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Home>Water University>Water Contaminants>Dinoseb

Dinoseb


This is a fact sheet about a chemical that may be found in some public or private drinking water supplies. It may cause health problems if found in amounts greater than the health standard set by the United States Environmental Protection Agency (EPA).

What is Dinoseb and how is it used?

Dinoseb is an organic solid - yellowish crystals with a pungent odor. Its greatest use is as a contact herbicide for post-emergence weed control in cereals, undersown cereals, seedling lucerne and peas. Dinoseb is also used as a corn yield enhancer and an insecticide and miticide.

The list of trade names given below may help you find out whether you are using this chemical at home or work.

Trade Names and Synonyms:

Aatox
Chemox
Gebutox
Knox-weed
Basanite
BNP 20
Butaphene
Dibutox
Dinitrall
Dinitro
Desicoil
Dow Selective Weed Killer
Hivertox
Ladob
Laseb
Nitropone C
Dytop
Premerge
Hel-fire
Caldon
Kiloseb
Sinox General
Subitex
Dinitrobutyl-phenol


Why is Dinoseb being regulated?

In 1974, Congress passed the Safe Drinking Water Act. This law requires EPA to determine safe levels of chemicals in drinking water which do or may cause health problems. These non-enforceable levels, based solely on possible health risks and exposure, are called Maximum Contaminant Level Goals.

The MCLG for dinoseb has been set at 7 parts per billion (ppb) because EPA believes this level of protection would not cause any of the potential health problems described below.

Based on this MCLG, EPA has set an enforceable standard called a Maximum Contaminant Level (MCL). MCLs are set as close to the MCLGs as possible, considering the ability of public water systems to detect and remove contaminants using suitable treatment technologies.

The MCL has been set at 7 ppb because EPA believes, given present technology and resources, this is the lowest level to which water systems can reasonably be required to remove this contaminant should it occur in drinking water.

These drinking water standards and the regulations for ensuring these standards are met, are called National Primary Drinking Water Regulations. All public water supplies must abide by these regulations.

What are the health effects?

Short-term: EPA has found dinoseb to potentially cause the following health effects when people are exposed to it at levels above the MCL for relatively short periods of time: sweating, headache, mood changes.

Long-term: Dinoseb has the potential to cause the following effects from a lifetime exposure at levels above the MCL: decreased body and thyroid weight, degeneration of testes; thickening of intestinal lining.

How much Dinoseb is produced and released to the environment?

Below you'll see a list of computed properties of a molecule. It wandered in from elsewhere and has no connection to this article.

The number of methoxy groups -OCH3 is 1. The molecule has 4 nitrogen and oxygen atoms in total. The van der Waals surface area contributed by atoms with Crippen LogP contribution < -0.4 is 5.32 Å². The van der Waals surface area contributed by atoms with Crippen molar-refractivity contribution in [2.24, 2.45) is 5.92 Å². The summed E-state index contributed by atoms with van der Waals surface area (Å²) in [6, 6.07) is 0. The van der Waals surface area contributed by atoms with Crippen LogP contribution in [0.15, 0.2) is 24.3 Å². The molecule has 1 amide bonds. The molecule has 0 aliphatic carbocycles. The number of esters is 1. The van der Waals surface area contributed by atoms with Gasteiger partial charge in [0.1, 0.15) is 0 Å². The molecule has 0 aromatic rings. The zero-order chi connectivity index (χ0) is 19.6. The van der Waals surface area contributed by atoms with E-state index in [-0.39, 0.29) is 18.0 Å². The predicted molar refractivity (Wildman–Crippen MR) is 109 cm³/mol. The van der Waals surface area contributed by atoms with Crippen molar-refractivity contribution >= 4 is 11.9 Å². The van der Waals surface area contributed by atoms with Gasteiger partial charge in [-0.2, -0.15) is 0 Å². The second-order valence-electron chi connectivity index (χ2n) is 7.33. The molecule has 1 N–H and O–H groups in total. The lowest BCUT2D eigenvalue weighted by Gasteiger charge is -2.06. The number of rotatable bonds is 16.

1982 production of dinoseb was reported as 6.2 million pounds, used primarily on soybeans and vegetables. Release of dinoseb has resulted primarily from its use as an herbicide on a variety of weeds.

What happens to Dinoseb when it is released to the environment?

Dinoseb is degraded slowly by soil bacteria and binds weakly to soil. Therefore, leaching in soil is possible and dinoseb has been detected in groundwater. In water, dinoseb is mainly broken down by sunlight. It is not likely to accumulate in aquatic life.

How will Dinoseb be detected in and removed from my drinking water?

The regulation for dinoseb became effective in 1994. Between 1993 and 1995, EPA required your water supplier to collect water samples every 3 months for one year and analyze them to find out if dinoseb is present above 0.2 ppb. If it is present above this level, the system must continue to monitor this contaminant.

If contaminant levels are found to be consistently above the MCL, your water supplier must take steps to reduce the amount of dinoseb so that it is consistently below that level. The following treatment methods have been approved by EPA for removing dinoseb: Granular activated charcoal.

How will I know if Dinoseb is in my drinking water?

If the levels of dinoseb exceed the MCL, 7 ppb, the system must notify the public via newspapers, radio, TV and other means. Additional actions, such as providing alternative drinking water supplies, may be required to prevent serious risks to public health.

This is a factsheet about a chemical that may be found in some public or private drinking water supplies. It may cause health problems if found in amounts greater than the health standard set by the United States Environmental Protection Agency (EPA).

Drinking Water Standards:

Mclg: 7 ppb (parts per billion)

Mcl: 7 ppb



Note: This fact sheet is part of a larger publication adapted from U.S. EPA publication: EPA National Primary Drinking Water Regulations.